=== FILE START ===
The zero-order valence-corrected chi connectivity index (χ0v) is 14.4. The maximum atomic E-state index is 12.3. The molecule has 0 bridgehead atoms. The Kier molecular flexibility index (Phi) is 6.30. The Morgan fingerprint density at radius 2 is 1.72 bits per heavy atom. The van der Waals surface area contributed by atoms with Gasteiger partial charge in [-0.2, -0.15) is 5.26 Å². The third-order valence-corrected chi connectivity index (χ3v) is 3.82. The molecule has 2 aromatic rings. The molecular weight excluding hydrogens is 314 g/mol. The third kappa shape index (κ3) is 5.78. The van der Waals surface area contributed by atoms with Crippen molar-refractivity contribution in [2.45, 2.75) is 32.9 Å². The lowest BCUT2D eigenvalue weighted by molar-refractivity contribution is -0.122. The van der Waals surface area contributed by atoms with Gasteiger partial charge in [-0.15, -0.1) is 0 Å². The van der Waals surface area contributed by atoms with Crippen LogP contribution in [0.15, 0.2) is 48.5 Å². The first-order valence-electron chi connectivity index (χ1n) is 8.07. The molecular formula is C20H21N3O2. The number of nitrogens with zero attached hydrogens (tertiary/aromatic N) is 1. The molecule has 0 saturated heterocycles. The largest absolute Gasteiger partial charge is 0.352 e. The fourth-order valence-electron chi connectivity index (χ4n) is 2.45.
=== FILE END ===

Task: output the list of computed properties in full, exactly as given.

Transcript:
The zero-order valence-corrected chi connectivity index (χ0v) is 14.4. The maximum atomic E-state index is 12.3. The molecule has 0 bridgehead atoms. The Kier molecular flexibility index (Phi) is 6.30. The Morgan fingerprint density at radius 2 is 1.72 bits per heavy atom. The van der Waals surface area contributed by atoms with Gasteiger partial charge in [-0.2, -0.15) is 5.26 Å². The third-order valence-corrected chi connectivity index (χ3v) is 3.82. The molecule has 2 aromatic rings. The molecular weight excluding hydrogens is 314 g/mol. The third kappa shape index (κ3) is 5.78. The van der Waals surface area contributed by atoms with Crippen molar-refractivity contribution in [2.45, 2.75) is 32.9 Å². The lowest BCUT2D eigenvalue weighted by molar-refractivity contribution is -0.122. The van der Waals surface area contributed by atoms with Gasteiger partial charge in [-0.15, -0.1) is 0 Å². The van der Waals surface area contributed by atoms with Crippen LogP contribution in [0.15, 0.2) is 48.5 Å². The first-order valence-electron chi connectivity index (χ1n) is 8.07. The molecular formula is C20H21N3O2. The number of nitrogens with zero attached hydrogens (tertiary/aromatic N) is 1. The molecule has 0 saturated heterocycles. The largest absolute Gasteiger partial charge is 0.352 e. The fourth-order valence-electron chi connectivity index (χ4n) is 2.45.